Shooting Stardom: When Teenyboppers Write Subheadings

balvin bunny

Bad Bunny, left, and J Balvin teamed up for “Oasis,” an eight-song collaborative album that was released as a surprise. Credit Left, Christopher Gregory for The New York Times; Right, Julien Mignot for The New York Times.

Two of the biggest Spanish-speaking global pop superstars discuss joining forces for the first “Watch the Throne”-style pairing in Latin music.
(Joe Coscarelli, “How J Balvin and Bad Bunny Made Their Surprise Album, ‘Oasis’,” NYTimes, 6-28-18)

In the universe of Spanish-speaking musical artists there is a sub-group who are global pop superstars. Within that sub-group, there co-exist in diminishing numbers the little global pop superstars, the bigger global pop superstars, and the biggest global pop superstars.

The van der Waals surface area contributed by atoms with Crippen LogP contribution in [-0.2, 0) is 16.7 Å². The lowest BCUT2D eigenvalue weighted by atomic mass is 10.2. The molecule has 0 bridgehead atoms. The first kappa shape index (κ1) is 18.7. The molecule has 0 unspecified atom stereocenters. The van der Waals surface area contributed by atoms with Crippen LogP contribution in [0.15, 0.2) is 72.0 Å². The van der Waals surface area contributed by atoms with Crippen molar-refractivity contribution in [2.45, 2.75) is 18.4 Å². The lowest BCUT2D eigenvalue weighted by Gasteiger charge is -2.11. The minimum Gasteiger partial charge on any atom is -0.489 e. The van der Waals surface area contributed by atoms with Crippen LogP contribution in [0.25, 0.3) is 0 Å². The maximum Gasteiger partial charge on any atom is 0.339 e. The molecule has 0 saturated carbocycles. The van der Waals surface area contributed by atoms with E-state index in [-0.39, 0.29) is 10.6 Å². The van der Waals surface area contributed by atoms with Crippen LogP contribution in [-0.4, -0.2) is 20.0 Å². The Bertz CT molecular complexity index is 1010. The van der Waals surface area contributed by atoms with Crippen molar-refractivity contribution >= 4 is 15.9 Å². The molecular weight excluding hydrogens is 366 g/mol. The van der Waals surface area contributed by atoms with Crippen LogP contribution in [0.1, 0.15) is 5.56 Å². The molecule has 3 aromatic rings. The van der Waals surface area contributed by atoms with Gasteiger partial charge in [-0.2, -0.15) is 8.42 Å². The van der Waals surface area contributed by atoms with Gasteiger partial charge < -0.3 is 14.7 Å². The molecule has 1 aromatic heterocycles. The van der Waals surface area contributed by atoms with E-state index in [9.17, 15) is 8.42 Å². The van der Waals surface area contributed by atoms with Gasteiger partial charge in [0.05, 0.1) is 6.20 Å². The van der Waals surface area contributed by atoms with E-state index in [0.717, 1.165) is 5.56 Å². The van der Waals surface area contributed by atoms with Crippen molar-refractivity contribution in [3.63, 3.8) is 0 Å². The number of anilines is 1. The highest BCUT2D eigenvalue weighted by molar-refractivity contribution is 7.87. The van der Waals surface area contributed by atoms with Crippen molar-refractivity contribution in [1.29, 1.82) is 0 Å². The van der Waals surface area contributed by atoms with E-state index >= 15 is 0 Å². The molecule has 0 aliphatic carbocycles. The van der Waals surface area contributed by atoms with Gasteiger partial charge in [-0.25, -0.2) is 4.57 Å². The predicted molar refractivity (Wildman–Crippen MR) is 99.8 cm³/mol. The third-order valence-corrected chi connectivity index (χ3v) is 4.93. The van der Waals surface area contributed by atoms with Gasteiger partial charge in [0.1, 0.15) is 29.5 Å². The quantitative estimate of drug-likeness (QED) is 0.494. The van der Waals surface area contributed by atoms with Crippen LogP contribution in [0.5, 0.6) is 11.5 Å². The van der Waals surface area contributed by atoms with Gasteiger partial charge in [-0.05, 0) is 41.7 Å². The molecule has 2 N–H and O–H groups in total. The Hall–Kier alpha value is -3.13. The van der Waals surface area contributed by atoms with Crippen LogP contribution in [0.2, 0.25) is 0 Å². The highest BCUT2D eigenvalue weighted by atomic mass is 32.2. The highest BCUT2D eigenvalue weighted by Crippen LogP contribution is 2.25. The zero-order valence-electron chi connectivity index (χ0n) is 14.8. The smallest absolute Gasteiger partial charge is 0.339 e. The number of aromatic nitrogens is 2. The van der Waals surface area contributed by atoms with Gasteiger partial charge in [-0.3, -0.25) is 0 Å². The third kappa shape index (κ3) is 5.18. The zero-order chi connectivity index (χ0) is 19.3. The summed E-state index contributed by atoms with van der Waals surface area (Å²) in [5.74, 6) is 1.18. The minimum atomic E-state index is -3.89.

Among the biggest global pop superstars are found J Balvin and Bad Bunny. What distinguishes them from the other global pop superstars is that they have achieved superstardom on a global scale in pop music — in Spanish.

And surprise! They have made an album. No disrespect intended for these two excellent artists — they’re both on my playlist. It’s the ripe rhetoric of the NYTimes that invites a friendly grin. But these are the puffy times we’re in, language-wise.

(c) 2019 JMN

About JMN

I live in Texas and devote much of my time to easel painting on an amateur basis. I stream a lot of music, mostly jazz, throughout the day. I like to read and memorize poetry.
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